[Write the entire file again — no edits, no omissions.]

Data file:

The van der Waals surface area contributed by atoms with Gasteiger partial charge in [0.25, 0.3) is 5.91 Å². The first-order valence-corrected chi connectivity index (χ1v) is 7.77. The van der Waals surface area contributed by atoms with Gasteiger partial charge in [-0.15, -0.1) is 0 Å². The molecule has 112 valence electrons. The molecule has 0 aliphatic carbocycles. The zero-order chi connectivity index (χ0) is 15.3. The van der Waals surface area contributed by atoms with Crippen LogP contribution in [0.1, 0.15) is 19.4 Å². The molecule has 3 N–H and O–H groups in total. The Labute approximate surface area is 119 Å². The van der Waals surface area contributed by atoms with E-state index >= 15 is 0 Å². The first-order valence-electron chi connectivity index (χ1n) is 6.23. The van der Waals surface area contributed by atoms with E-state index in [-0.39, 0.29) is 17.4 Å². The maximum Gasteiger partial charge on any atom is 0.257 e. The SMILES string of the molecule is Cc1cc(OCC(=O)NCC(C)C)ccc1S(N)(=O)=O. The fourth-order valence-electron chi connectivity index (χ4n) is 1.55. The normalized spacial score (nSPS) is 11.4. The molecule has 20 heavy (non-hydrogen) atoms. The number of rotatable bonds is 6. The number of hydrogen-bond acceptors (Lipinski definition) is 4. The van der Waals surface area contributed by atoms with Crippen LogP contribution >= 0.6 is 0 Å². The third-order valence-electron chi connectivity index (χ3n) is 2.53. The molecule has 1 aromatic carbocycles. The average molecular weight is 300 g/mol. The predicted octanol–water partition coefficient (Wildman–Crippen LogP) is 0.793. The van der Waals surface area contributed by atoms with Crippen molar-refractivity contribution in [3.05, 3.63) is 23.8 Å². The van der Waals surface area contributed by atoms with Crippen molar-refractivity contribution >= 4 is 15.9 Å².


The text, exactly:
The van der Waals surface area contributed by atoms with Gasteiger partial charge in [0.25, 0.3) is 5.91 Å². The first-order valence-corrected chi connectivity index (χ1v) is 7.77. The van der Waals surface area contributed by atoms with Gasteiger partial charge in [-0.15, -0.1) is 0 Å². The molecule has 112 valence electrons. The molecule has 0 aliphatic carbocycles. The zero-order chi connectivity index (χ0) is 15.3. The van der Waals surface area contributed by atoms with Crippen LogP contribution in [0.1, 0.15) is 19.4 Å². The molecule has 3 N–H and O–H groups in total. The Labute approximate surface area is 119 Å². The van der Waals surface area contributed by atoms with E-state index >= 15 is 0 Å². The first-order valence-electron chi connectivity index (χ1n) is 6.23. The van der Waals surface area contributed by atoms with E-state index in [-0.39, 0.29) is 17.4 Å². The maximum Gasteiger partial charge on any atom is 0.257 e. The SMILES string of the molecule is Cc1cc(OCC(=O)NCC(C)C)ccc1S(N)(=O)=O. The fourth-order valence-electron chi connectivity index (χ4n) is 1.55. The normalized spacial score (nSPS) is 11.4. The molecule has 20 heavy (non-hydrogen) atoms. The number of rotatable bonds is 6. The number of hydrogen-bond acceptors (Lipinski definition) is 4. The van der Waals surface area contributed by atoms with Crippen LogP contribution >= 0.6 is 0 Å². The third-order valence-electron chi connectivity index (χ3n) is 2.53. The molecule has 1 aromatic carbocycles. The average molecular weight is 300 g/mol. The predicted octanol–water partition coefficient (Wildman–Crippen LogP) is 0.793. The van der Waals surface area contributed by atoms with Crippen molar-refractivity contribution in [3.05, 3.63) is 23.8 Å². The van der Waals surface area contributed by atoms with Crippen molar-refractivity contribution >= 4 is 15.9 Å².